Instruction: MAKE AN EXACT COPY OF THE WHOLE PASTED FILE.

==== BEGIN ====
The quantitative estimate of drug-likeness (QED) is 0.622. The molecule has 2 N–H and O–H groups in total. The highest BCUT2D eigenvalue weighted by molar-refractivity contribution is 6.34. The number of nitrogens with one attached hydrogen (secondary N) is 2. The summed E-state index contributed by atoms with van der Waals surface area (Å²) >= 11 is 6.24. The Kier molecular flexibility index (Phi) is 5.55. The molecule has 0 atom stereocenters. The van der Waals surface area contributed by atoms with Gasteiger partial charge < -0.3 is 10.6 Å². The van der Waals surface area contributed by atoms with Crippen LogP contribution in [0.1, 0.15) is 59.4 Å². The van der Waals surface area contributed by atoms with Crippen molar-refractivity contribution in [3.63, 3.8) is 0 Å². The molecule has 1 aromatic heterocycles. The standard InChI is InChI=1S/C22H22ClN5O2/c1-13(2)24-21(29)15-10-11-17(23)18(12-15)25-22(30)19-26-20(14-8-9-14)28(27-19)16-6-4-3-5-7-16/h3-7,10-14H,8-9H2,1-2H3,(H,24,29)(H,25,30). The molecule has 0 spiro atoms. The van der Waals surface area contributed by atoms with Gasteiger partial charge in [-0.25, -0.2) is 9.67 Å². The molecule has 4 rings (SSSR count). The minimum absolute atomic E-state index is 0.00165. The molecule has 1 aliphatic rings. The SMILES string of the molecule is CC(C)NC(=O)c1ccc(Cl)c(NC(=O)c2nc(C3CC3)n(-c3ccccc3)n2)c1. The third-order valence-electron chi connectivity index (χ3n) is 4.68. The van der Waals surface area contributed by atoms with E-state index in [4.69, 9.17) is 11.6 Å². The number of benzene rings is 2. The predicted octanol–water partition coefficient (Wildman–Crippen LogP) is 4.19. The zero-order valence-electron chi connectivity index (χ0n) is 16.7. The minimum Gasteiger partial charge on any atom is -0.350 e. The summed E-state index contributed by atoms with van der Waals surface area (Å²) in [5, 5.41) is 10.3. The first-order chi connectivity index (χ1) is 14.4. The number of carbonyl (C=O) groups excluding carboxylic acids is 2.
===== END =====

The quantitative estimate of drug-likeness (QED) is 0.622. The molecule has 2 N–H and O–H groups in total. The highest BCUT2D eigenvalue weighted by molar-refractivity contribution is 6.34. The number of nitrogens with one attached hydrogen (secondary N) is 2. The summed E-state index contributed by atoms with van der Waals surface area (Å²) >= 11 is 6.24. The Kier molecular flexibility index (Phi) is 5.55. The molecule has 0 atom stereocenters. The van der Waals surface area contributed by atoms with Gasteiger partial charge < -0.3 is 10.6 Å². The van der Waals surface area contributed by atoms with Crippen LogP contribution in [0.1, 0.15) is 59.4 Å². The van der Waals surface area contributed by atoms with Crippen molar-refractivity contribution in [3.63, 3.8) is 0 Å². The molecule has 1 aromatic heterocycles. The standard InChI is InChI=1S/C22H22ClN5O2/c1-13(2)24-21(29)15-10-11-17(23)18(12-15)25-22(30)19-26-20(14-8-9-14)28(27-19)16-6-4-3-5-7-16/h3-7,10-14H,8-9H2,1-2H3,(H,24,29)(H,25,30). The molecule has 0 spiro atoms. The van der Waals surface area contributed by atoms with Gasteiger partial charge in [-0.25, -0.2) is 9.67 Å². The molecule has 4 rings (SSSR count). The minimum absolute atomic E-state index is 0.00165. The molecule has 1 aliphatic rings. The SMILES string of the molecule is CC(C)NC(=O)c1ccc(Cl)c(NC(=O)c2nc(C3CC3)n(-c3ccccc3)n2)c1. The third-order valence-electron chi connectivity index (χ3n) is 4.68. The van der Waals surface area contributed by atoms with E-state index in [4.69, 9.17) is 11.6 Å². The number of benzene rings is 2. The predicted octanol–water partition coefficient (Wildman–Crippen LogP) is 4.19. The zero-order valence-electron chi connectivity index (χ0n) is 16.7. The minimum Gasteiger partial charge on any atom is -0.350 e. The summed E-state index contributed by atoms with van der Waals surface area (Å²) in [5, 5.41) is 10.3. The first-order chi connectivity index (χ1) is 14.4. The number of carbonyl (C=O) groups excluding carboxylic acids is 2.